Les quits work to be big Chief

At first glance Les Atkins shows more resemblance to the Native American chief Sitting Bull than a manager at a mayonnaise factory.

Les quits work to be big Chief

And now this week he is calling time on the 9-5 after 15 years of service to embark on a new Wild West adventure – showcasing the life of Native Americans.

And he's determined to dispel a few myths.

"There are a lot of misconceptions which have been based on how they were portrayed in films – such as rain dances and scalping people's heads," he smiles.

The 65-year-old has been an enthusiast of North American Indians for decades – inspired by the Western films in the 1950s and 1960s.

He has accumulated a huge inventory of items from colourful headdresses, costumes, toys and models.

Les in (slightly) more conventional clothes

His particular interest is in the Native Americans of Nevada, Arizona and New Mexico in the south west.

He now plans to use his retirement to educate school children, clubs, and groups about the story of American Indians.

Mr Atkins, of Hillbury Drive, New Invention, Willenhall, said: "During the 1970s I used to go to a lot of exhibitions, including putting on my own exhibitions and talks, about the North American Indians and their artefacts. "In recent years I started making my own items as well as buying what we would call antiques. About 80 per cent I make myself.

"Now I want to do something entertaining and give something back by holding demonstrations and various sessions with schools and groups like the Scouts."

Mr Atkins, who retires from Piquant in Bloxwich tomorrow said: "I hope my talks prove entertaining but also factual. It has been a big interest of mine – but about 95 per cent of the people at work will have no idea about this side of my life.

"It is something I do take quite seriously and is something I enjoy."

The avid collector has built up many artefects

Before European settlers arrived on American shores, it is estimated some 10 million natives lived in the area that today makes up the United States of America. Today the natives only account for around one per cent of the US population at around 2.9 million people.

Most Native Americans still live on designated Indian reservations but the history and culture remains popular with their descendants who take pride in the music, art, and ceremonies that took place many years ago.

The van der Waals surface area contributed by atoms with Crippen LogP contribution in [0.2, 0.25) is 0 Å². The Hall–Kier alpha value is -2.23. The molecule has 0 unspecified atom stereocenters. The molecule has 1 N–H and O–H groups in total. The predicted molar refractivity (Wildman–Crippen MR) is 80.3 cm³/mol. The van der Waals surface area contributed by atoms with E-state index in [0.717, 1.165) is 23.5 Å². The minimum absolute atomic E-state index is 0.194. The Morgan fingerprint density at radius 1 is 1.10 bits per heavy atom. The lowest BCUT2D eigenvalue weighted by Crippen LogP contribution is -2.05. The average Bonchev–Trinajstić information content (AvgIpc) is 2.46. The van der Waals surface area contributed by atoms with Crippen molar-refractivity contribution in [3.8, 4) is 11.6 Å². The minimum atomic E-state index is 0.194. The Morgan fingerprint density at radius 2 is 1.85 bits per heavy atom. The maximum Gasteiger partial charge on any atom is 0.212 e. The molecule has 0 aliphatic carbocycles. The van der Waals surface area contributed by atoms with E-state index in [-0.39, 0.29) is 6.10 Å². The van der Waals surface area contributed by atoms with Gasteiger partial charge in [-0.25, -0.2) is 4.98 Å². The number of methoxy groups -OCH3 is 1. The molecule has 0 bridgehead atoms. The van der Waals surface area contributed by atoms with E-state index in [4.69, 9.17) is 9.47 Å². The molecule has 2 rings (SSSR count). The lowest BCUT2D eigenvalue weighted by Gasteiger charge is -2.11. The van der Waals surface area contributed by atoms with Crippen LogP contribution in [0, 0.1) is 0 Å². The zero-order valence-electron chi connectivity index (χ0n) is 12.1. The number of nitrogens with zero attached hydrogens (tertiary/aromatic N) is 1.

The married father-of-two has been to the States half a dozen times and has visited Native Americans in Arizona and Utah.

"I am lucky enough to have danced with them," he said.

"It involves us getting up and what they say is to 'shake a feather'.

"They were really quite impressed that I took such an interest – it is a wonderful experience."

Les sporting a traditional Indian headdress

In 2004, a museum was opened in Washington DC paying tribute to their heritage containing more than 800,000 objects and artefacts.

"What many people don't realise is that when the European settlers arrived, the Native Americans helped them and gave them things such as peaches, potatoes and oranges.

"But as more and more settlers arrived they pushed further and further back inland. It was hard for them because they believe in Mother Earth and believe the land belongs to everyone.

"They could not understand the concept of a fence.

"One of the great things Native Americans introduced was sign language. There were more than 400 tribes and it was through hand signals that those different groups communicated. Their way of life is based on Mother Earth and that life is a circle. They believe that when you die you return to the earth.

"They wasted nothing. When they would go buffalo hunting they would obviously eat the meat but also use the bones for things like clubs or grind them down for medicine.

"They would also use the bladder as a water carrier and the hide for material." Among his collection are war bonnets which were seen as items of great spiritual and magical importance. The eagle was considered as the greatest and most powerful of all birds because it flew high and close to the Great Spirit and thus the finest bonnets are made out of its feathers," said Mr Atkins.

"The idea of it being a 'war' bonnet is bit of a fallacy of the Westerns which made more of an issue of it."

Other items include a roach – a smaller headdress used for hiding in the long grass.

They are typically made out of deer hair and porcupine tails.

Les added: "I hope to make the talks accessible to youngsters and hopefully that will help them take the history and heritage in.

"The costume and the artefacts will really capture their imaginations as they are big, bold, lively and bright – and of course something they are not used to at all.

"It is a mission of mine to educate people more about the heritage and culture of the Indians – it's not something people know much about."

* Les can be contacted by email at lesatkins21@gmail.com

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